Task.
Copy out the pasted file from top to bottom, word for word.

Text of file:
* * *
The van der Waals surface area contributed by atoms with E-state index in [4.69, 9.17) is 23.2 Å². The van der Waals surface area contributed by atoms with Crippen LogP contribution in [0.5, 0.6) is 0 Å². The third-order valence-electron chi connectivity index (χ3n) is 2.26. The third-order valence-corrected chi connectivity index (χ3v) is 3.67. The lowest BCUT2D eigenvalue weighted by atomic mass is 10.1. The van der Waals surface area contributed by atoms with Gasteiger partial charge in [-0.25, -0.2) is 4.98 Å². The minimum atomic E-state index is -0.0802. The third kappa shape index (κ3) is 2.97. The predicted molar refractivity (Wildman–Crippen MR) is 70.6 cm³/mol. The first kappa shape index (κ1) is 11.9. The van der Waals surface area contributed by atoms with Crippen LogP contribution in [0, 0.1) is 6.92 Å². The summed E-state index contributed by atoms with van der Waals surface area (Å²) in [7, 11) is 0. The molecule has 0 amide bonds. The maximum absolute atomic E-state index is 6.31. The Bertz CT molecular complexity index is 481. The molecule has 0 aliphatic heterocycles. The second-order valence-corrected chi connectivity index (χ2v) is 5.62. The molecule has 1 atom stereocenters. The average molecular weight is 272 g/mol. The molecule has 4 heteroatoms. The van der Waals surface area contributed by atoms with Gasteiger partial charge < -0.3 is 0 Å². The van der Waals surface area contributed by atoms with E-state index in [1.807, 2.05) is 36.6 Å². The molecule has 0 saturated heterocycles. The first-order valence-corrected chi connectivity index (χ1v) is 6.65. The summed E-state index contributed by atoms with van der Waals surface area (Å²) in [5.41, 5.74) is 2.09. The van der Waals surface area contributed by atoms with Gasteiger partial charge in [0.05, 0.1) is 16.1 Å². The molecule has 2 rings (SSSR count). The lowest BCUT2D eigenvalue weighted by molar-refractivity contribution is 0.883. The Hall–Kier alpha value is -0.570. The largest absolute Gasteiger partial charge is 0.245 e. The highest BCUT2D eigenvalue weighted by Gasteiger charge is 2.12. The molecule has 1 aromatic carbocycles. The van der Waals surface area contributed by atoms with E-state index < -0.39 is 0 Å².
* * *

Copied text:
The van der Waals surface area contributed by atoms with E-state index in [4.69, 9.17) is 23.2 Å². The van der Waals surface area contributed by atoms with Crippen LogP contribution in [0.5, 0.6) is 0 Å². The third-order valence-electron chi connectivity index (χ3n) is 2.26. The third-order valence-corrected chi connectivity index (χ3v) is 3.67. The lowest BCUT2D eigenvalue weighted by atomic mass is 10.1. The van der Waals surface area contributed by atoms with Gasteiger partial charge in [-0.25, -0.2) is 4.98 Å². The minimum atomic E-state index is -0.0802. The third kappa shape index (κ3) is 2.97. The predicted molar refractivity (Wildman–Crippen MR) is 70.6 cm³/mol. The first kappa shape index (κ1) is 11.9. The van der Waals surface area contributed by atoms with Crippen LogP contribution in [0, 0.1) is 6.92 Å². The summed E-state index contributed by atoms with van der Waals surface area (Å²) in [7, 11) is 0. The molecule has 0 amide bonds. The maximum absolute atomic E-state index is 6.31. The Bertz CT molecular complexity index is 481. The molecule has 0 aliphatic heterocycles. The second-order valence-corrected chi connectivity index (χ2v) is 5.62. The molecule has 1 atom stereocenters. The average molecular weight is 272 g/mol. The molecule has 4 heteroatoms. The van der Waals surface area contributed by atoms with Gasteiger partial charge < -0.3 is 0 Å². The van der Waals surface area contributed by atoms with E-state index in [1.807, 2.05) is 36.6 Å². The molecule has 0 saturated heterocycles. The first-order valence-corrected chi connectivity index (χ1v) is 6.65. The summed E-state index contributed by atoms with van der Waals surface area (Å²) in [5.41, 5.74) is 2.09. The van der Waals surface area contributed by atoms with Gasteiger partial charge in [0.05, 0.1) is 16.1 Å². The molecule has 2 rings (SSSR count). The lowest BCUT2D eigenvalue weighted by molar-refractivity contribution is 0.883. The Hall–Kier alpha value is -0.570. The largest absolute Gasteiger partial charge is 0.245 e. The highest BCUT2D eigenvalue weighted by Gasteiger charge is 2.12. The molecule has 1 aromatic carbocycles. The van der Waals surface area contributed by atoms with E-state index < -0.39 is 0 Å².